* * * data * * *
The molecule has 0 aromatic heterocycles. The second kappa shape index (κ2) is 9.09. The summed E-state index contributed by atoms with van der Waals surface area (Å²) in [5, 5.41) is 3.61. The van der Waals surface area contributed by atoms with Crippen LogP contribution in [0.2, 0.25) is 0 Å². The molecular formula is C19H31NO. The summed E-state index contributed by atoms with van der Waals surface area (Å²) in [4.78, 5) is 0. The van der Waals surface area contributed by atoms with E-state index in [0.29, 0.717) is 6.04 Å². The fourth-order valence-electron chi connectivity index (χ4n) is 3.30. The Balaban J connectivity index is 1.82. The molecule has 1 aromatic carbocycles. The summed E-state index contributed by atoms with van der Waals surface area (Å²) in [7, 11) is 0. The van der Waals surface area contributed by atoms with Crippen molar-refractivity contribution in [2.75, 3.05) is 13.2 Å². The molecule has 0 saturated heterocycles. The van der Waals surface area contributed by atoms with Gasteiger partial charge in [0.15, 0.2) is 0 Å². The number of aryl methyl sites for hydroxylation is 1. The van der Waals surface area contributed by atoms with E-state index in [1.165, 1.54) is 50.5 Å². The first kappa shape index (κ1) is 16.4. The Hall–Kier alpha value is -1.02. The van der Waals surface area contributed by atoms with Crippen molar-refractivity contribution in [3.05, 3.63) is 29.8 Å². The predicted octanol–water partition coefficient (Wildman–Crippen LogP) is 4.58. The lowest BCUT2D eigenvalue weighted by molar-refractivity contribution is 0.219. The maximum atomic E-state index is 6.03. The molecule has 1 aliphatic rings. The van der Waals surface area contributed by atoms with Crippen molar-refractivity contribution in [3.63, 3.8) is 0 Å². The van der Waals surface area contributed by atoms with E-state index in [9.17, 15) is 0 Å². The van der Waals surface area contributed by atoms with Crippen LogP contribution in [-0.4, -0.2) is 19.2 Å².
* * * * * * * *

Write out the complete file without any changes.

The molecule has 0 aromatic heterocycles. The second kappa shape index (κ2) is 9.09. The summed E-state index contributed by atoms with van der Waals surface area (Å²) in [5, 5.41) is 3.61. The van der Waals surface area contributed by atoms with Crippen LogP contribution in [0.2, 0.25) is 0 Å². The molecular formula is C19H31NO. The summed E-state index contributed by atoms with van der Waals surface area (Å²) in [4.78, 5) is 0. The van der Waals surface area contributed by atoms with E-state index in [0.29, 0.717) is 6.04 Å². The fourth-order valence-electron chi connectivity index (χ4n) is 3.30. The Balaban J connectivity index is 1.82. The molecule has 1 aromatic carbocycles. The summed E-state index contributed by atoms with van der Waals surface area (Å²) in [7, 11) is 0. The van der Waals surface area contributed by atoms with Crippen molar-refractivity contribution in [2.75, 3.05) is 13.2 Å². The molecule has 0 saturated heterocycles. The van der Waals surface area contributed by atoms with Gasteiger partial charge in [0.15, 0.2) is 0 Å². The number of aryl methyl sites for hydroxylation is 1. The van der Waals surface area contributed by atoms with E-state index in [1.165, 1.54) is 50.5 Å². The first kappa shape index (κ1) is 16.4. The Hall–Kier alpha value is -1.02. The van der Waals surface area contributed by atoms with Crippen molar-refractivity contribution in [3.05, 3.63) is 29.8 Å². The predicted octanol–water partition coefficient (Wildman–Crippen LogP) is 4.58. The lowest BCUT2D eigenvalue weighted by molar-refractivity contribution is 0.219. The maximum atomic E-state index is 6.03. The molecule has 1 aliphatic rings. The van der Waals surface area contributed by atoms with Crippen molar-refractivity contribution in [3.63, 3.8) is 0 Å². The van der Waals surface area contributed by atoms with E-state index in [9.17, 15) is 0 Å². The van der Waals surface area contributed by atoms with Crippen LogP contribution in [-0.4, -0.2) is 19.2 Å².